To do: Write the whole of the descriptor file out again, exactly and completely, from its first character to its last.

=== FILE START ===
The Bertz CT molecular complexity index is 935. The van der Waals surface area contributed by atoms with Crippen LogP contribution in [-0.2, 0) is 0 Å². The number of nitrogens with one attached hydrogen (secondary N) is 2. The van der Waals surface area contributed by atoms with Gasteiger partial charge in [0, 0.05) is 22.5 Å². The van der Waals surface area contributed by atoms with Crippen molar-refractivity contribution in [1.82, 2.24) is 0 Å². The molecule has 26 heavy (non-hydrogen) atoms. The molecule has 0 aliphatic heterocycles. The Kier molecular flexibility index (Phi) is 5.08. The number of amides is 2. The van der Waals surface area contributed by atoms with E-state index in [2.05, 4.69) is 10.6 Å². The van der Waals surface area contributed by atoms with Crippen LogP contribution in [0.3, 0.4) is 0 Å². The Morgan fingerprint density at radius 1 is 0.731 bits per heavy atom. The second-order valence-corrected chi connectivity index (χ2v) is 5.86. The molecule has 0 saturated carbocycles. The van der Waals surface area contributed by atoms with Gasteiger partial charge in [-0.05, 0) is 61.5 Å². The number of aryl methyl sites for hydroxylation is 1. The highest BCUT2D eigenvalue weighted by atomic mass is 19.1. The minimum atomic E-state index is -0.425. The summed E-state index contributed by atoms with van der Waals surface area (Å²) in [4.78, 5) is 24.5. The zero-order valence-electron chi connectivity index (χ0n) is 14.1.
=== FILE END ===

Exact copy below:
The Bertz CT molecular complexity index is 935. The van der Waals surface area contributed by atoms with Crippen LogP contribution in [-0.2, 0) is 0 Å². The number of nitrogens with one attached hydrogen (secondary N) is 2. The van der Waals surface area contributed by atoms with Gasteiger partial charge in [0, 0.05) is 22.5 Å². The van der Waals surface area contributed by atoms with Crippen molar-refractivity contribution in [1.82, 2.24) is 0 Å². The molecule has 26 heavy (non-hydrogen) atoms. The molecule has 0 aliphatic heterocycles. The Kier molecular flexibility index (Phi) is 5.08. The number of amides is 2. The van der Waals surface area contributed by atoms with E-state index in [2.05, 4.69) is 10.6 Å². The van der Waals surface area contributed by atoms with Crippen LogP contribution in [0.3, 0.4) is 0 Å². The Morgan fingerprint density at radius 1 is 0.731 bits per heavy atom. The second-order valence-corrected chi connectivity index (χ2v) is 5.86. The molecule has 0 saturated carbocycles. The van der Waals surface area contributed by atoms with Gasteiger partial charge in [-0.05, 0) is 61.5 Å². The number of aryl methyl sites for hydroxylation is 1. The highest BCUT2D eigenvalue weighted by atomic mass is 19.1. The minimum atomic E-state index is -0.425. The summed E-state index contributed by atoms with van der Waals surface area (Å²) in [4.78, 5) is 24.5. The zero-order valence-electron chi connectivity index (χ0n) is 14.1.